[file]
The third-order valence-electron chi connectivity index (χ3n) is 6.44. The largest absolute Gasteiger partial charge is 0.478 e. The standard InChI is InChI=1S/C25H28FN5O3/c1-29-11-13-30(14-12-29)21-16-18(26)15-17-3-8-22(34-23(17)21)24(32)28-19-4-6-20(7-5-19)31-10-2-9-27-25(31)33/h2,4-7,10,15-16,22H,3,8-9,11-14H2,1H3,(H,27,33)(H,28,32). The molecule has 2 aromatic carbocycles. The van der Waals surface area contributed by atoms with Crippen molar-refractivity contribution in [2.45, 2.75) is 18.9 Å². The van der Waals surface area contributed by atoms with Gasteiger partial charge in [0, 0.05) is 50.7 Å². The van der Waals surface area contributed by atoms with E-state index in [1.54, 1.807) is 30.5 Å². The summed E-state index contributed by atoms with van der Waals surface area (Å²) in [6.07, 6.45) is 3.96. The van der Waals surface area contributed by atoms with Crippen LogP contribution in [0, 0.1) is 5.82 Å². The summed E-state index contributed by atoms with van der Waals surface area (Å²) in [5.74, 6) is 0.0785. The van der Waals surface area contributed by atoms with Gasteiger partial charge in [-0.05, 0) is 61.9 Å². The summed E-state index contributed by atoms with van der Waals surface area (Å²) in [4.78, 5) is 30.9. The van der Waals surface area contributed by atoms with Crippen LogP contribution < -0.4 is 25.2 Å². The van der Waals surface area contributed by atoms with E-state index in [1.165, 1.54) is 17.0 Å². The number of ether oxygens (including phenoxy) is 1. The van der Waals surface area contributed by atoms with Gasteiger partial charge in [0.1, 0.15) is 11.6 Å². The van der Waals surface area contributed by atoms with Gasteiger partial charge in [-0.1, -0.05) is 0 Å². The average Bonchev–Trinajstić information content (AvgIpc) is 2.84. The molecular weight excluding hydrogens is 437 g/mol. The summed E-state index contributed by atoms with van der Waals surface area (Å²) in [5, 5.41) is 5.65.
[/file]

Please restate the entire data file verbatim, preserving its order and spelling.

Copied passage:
The third-order valence-electron chi connectivity index (χ3n) is 6.44. The largest absolute Gasteiger partial charge is 0.478 e. The standard InChI is InChI=1S/C25H28FN5O3/c1-29-11-13-30(14-12-29)21-16-18(26)15-17-3-8-22(34-23(17)21)24(32)28-19-4-6-20(7-5-19)31-10-2-9-27-25(31)33/h2,4-7,10,15-16,22H,3,8-9,11-14H2,1H3,(H,27,33)(H,28,32). The molecule has 2 aromatic carbocycles. The van der Waals surface area contributed by atoms with Crippen molar-refractivity contribution in [2.45, 2.75) is 18.9 Å². The van der Waals surface area contributed by atoms with Gasteiger partial charge in [0, 0.05) is 50.7 Å². The van der Waals surface area contributed by atoms with E-state index in [1.54, 1.807) is 30.5 Å². The summed E-state index contributed by atoms with van der Waals surface area (Å²) in [6.07, 6.45) is 3.96. The van der Waals surface area contributed by atoms with Crippen LogP contribution in [0, 0.1) is 5.82 Å². The summed E-state index contributed by atoms with van der Waals surface area (Å²) in [5.74, 6) is 0.0785. The van der Waals surface area contributed by atoms with Gasteiger partial charge in [-0.05, 0) is 61.9 Å². The summed E-state index contributed by atoms with van der Waals surface area (Å²) in [4.78, 5) is 30.9. The van der Waals surface area contributed by atoms with Crippen LogP contribution < -0.4 is 25.2 Å². The van der Waals surface area contributed by atoms with E-state index in [1.165, 1.54) is 17.0 Å². The number of ether oxygens (including phenoxy) is 1. The van der Waals surface area contributed by atoms with Gasteiger partial charge in [0.1, 0.15) is 11.6 Å². The van der Waals surface area contributed by atoms with Gasteiger partial charge in [-0.1, -0.05) is 0 Å². The average Bonchev–Trinajstić information content (AvgIpc) is 2.84. The molecular weight excluding hydrogens is 437 g/mol. The summed E-state index contributed by atoms with van der Waals surface area (Å²) in [5, 5.41) is 5.65.